First, the much talked about ‘medical tourism’ which can present an opportunity for hospitals to fuel growth by tapping the potential of the international patient market. In relation to the role of the state foremost, an important caveat here is that public resources earmarked for health should not be used to promote medical tourism at the cost of essential health services as there is little benefit to serving the equity objective in health except indirectly through improvements in quality. However as this is an industry, the private sector should be encouraged to analyze opportunities, spearhead sectoral development and formulate strategies to improve their competitiveness. In this context however, the level of facilitation by the state should be guided by the potential that medical tourism holds in Pakistan with reference to fueling growth. A careful analysis shows that medical tourism has limited potential in Pakistan for a number of reasons. The success of medical tourism depends on many factors: high degree of sophistication of indigenous health systems, high quality of health care at low costs, an expatriate-friendly environment and a well developed tourist industry being the foremost; based on these criteria it is clear that the medical tourism industry would not have an emerging trend in Pakistan at least in the short to medium term. On the other hand, Pakistan is unfortunately being ranked amongst the few countries where transplant related-tourism is burgeoning – an issue brought increasingly to the limelight recently in the aftermath of the tabling of the organ transplant legislation. What would be the role of the state in this situation? Cleary, it is to build ethical safeguards through policy and legislative measures and their effective implementation so as to curb the existing unfortunate practices, which have been propelled by huge vested interests.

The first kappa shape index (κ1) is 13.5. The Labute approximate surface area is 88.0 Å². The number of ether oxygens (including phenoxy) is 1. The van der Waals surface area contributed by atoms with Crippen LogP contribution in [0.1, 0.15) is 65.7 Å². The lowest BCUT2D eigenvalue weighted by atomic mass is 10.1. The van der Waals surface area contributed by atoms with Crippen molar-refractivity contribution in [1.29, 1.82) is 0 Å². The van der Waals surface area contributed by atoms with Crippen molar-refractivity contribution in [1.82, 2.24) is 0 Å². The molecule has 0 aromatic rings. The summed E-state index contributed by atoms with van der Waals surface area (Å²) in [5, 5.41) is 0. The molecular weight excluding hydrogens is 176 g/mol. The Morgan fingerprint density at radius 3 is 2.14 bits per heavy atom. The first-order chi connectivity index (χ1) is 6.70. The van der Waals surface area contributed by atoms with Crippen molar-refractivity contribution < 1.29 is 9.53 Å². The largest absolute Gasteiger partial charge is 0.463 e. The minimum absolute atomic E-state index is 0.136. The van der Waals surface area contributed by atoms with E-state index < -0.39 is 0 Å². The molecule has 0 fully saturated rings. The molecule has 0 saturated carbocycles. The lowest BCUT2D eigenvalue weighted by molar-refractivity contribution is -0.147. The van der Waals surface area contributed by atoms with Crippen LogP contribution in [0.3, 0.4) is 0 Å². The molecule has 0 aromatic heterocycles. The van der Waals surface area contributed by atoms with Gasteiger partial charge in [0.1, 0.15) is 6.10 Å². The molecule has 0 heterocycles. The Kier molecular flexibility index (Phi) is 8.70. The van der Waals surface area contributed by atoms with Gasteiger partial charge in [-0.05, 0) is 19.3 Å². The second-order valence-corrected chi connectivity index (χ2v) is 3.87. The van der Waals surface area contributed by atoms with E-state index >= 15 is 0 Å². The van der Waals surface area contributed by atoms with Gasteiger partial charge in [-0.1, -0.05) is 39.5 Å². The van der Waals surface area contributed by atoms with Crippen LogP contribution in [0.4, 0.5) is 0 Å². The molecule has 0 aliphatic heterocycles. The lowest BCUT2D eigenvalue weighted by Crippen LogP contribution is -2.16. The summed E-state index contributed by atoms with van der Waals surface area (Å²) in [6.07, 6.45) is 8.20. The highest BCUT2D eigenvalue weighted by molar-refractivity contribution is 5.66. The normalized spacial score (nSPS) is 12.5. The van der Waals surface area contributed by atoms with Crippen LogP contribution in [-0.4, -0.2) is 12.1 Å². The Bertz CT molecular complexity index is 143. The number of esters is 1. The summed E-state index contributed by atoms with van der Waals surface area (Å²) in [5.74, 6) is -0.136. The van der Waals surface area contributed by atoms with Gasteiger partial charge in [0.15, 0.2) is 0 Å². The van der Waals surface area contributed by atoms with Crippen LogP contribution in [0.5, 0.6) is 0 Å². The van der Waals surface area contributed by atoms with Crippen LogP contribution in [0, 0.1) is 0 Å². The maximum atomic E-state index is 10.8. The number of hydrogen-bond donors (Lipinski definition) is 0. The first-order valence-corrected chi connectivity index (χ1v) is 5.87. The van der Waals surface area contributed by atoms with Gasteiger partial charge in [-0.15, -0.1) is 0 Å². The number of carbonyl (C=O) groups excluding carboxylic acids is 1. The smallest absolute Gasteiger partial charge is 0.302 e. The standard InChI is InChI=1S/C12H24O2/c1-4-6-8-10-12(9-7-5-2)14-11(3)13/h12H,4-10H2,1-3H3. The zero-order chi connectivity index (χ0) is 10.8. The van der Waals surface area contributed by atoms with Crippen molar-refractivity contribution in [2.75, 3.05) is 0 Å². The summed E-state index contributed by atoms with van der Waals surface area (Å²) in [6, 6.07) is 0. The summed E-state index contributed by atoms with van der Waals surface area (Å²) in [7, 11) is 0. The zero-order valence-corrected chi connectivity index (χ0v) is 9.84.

The second area of note is the post WTO-agreement on liberalization of services. Pakistan is a member of the World Trade Organization and signatory to the Agreement on Trade in Services (GATS); under this, member countries agree to make services trade more open to other countries with the essential aim of further liberalizing services that have traditionally been under the public domain. The main concerns with GATS have been along the lines of concentrated ownership and concerns about some rules that affect the ability of the government to hold companies providing these services, accountable. In addition mainstreaming of curative services on free market principles and the promotion of high-end care would be at the cost of prevention in which the private sector has no incentive to invest in any case. In the wake of these potential challenges, the government must enhance its own regulatory capacity to look at these contemporaneous globalization-related issues as they impact the delivery of health services.